On Belief about Experiences. An Epistemological Distinction Applied to the Knowledge Argument against Physicalism

Abstract
The article introduces two kinds of belief-phenomenal belief and nonphenomenal belief-about color experiences and examines under what conditions the distinction can be extended to belief about other kinds of mental states. A thesis of the paper is that the so-called Knowledge Argument should not be formulated-as usual-using the locution of `knowing what it's like' but instead using the concept of phenomenal belief and explains why `knowing what it's like' does not serve the purposes of those who wish to defend the Knowledge Argument. The article distinguishes two rival accounts of the phenomenal/nonphenomenal distinction and explains how the result of the Knowledge Argument depends upon which of these accounts one wishes to accept.
Keywords Analytic Philosophy  Contemporary Philosophy  Philosophy of Mind
Categories (categorize this paper)
ISBN(s) 0031-8205  
DOI 10.2307/2653630
Options
 Save to my reading list
Follow the author(s)
Edit this record
My bibliography
Export citation
Find it on Scholar
Mark as duplicate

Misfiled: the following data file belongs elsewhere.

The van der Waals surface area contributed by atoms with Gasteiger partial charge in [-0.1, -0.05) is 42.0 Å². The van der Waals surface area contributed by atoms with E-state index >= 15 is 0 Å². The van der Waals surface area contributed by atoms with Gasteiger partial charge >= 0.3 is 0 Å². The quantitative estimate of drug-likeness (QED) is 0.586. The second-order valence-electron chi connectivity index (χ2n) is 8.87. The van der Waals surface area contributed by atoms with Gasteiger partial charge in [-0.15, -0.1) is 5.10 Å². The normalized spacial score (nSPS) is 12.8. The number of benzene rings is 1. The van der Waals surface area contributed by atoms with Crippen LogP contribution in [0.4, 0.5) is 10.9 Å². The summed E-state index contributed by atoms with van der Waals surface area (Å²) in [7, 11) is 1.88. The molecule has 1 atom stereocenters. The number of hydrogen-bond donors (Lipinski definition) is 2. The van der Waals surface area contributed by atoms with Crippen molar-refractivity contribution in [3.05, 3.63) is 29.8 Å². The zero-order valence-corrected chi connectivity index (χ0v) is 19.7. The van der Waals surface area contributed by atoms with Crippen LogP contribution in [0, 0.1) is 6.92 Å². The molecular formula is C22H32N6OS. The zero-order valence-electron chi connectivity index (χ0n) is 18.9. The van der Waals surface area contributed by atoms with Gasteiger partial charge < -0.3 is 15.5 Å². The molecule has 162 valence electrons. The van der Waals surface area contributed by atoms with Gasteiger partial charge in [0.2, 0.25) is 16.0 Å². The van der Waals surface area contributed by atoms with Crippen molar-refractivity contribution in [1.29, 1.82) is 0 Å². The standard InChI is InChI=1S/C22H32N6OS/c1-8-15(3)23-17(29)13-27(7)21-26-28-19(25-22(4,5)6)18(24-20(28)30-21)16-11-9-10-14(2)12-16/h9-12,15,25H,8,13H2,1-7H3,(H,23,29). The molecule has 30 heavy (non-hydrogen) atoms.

Request removal from index
Revision history
Download options
Our Archive


Upload a copy of this paper     Check publisher's policy     Papers currently archived: 30,133
External links

Setup an account with your affiliations in order to access resources via your University's proxy server
Configure custom proxy (use this if your affiliation does not provide a proxy)
Through your library
References found in this work BETA

No references found.

Add more references

Citations of this work BETA
There Are No Phenomenal Concepts.Derek Ball - 2009 - Mind 118 (472):935-962.

Add more citations

Similar books and articles
On Belief About Experiences.Martine Nida-Rümelin - 1998 - Philosophy and Phenomenological Research 58 (1):51-73.
What Mary Couldn't Know: Belief About Phenomenal States.Martine Nida-Rumelin - 1995 - In Thomas Metzinger (ed.), Conscious Experience. Ferdinand Schoningh. pp. 219--41.
Physicalism and Phenomenal Concepts.Erhan Demircioglu - 2013 - Philosophical Studies 165 (1):257-277.
Physicalism and the Argument From Knowledge.Nathan Stemmer - 1989 - Australasian Journal of Philosophy 67 (1):84-91.
On the Possibility of Group Knowledge Without Belief.Raul Hakli - 2007 - Social Epistemology 21 (3):249 – 266.
Knowing What It is Like and Knowing How.Luca Malatesti - 2004 - In Alberto Peruzzi (ed.), Mind and Causality. John Benjamins. pp. 55--119.
Added to PP index
2011-05-29

Total downloads
35 ( #150,921 of 2,191,816 )

Recent downloads (6 months)
1 ( #288,547 of 2,191,816 )

How can I increase my downloads?

Monthly downloads
My notes
Sign in to use this feature